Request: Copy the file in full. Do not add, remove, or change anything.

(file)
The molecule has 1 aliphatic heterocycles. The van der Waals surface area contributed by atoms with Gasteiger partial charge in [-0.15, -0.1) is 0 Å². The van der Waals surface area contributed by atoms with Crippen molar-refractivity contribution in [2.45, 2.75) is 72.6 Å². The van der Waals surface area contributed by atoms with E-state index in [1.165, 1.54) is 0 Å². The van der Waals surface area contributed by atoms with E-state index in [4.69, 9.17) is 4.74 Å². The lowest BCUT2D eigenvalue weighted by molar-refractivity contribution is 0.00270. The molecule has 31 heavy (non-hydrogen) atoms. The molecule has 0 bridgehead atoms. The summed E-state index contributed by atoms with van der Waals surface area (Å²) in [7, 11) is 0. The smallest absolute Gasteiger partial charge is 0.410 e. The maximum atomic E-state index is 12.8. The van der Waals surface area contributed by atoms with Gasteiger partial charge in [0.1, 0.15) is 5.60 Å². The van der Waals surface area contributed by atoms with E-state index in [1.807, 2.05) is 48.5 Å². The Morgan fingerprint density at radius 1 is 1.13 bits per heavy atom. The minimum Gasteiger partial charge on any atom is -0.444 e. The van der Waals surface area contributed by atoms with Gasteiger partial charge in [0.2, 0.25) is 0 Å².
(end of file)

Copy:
The molecule has 1 aliphatic heterocycles. The van der Waals surface area contributed by atoms with Gasteiger partial charge in [-0.15, -0.1) is 0 Å². The van der Waals surface area contributed by atoms with Crippen molar-refractivity contribution in [2.45, 2.75) is 72.6 Å². The van der Waals surface area contributed by atoms with E-state index in [1.165, 1.54) is 0 Å². The van der Waals surface area contributed by atoms with E-state index in [4.69, 9.17) is 4.74 Å². The lowest BCUT2D eigenvalue weighted by molar-refractivity contribution is 0.00270. The molecule has 31 heavy (non-hydrogen) atoms. The molecule has 0 bridgehead atoms. The summed E-state index contributed by atoms with van der Waals surface area (Å²) in [7, 11) is 0. The smallest absolute Gasteiger partial charge is 0.410 e. The maximum atomic E-state index is 12.8. The van der Waals surface area contributed by atoms with Gasteiger partial charge in [0.1, 0.15) is 5.60 Å². The van der Waals surface area contributed by atoms with E-state index in [1.807, 2.05) is 48.5 Å². The Morgan fingerprint density at radius 1 is 1.13 bits per heavy atom. The minimum Gasteiger partial charge on any atom is -0.444 e. The van der Waals surface area contributed by atoms with Gasteiger partial charge in [0.2, 0.25) is 0 Å².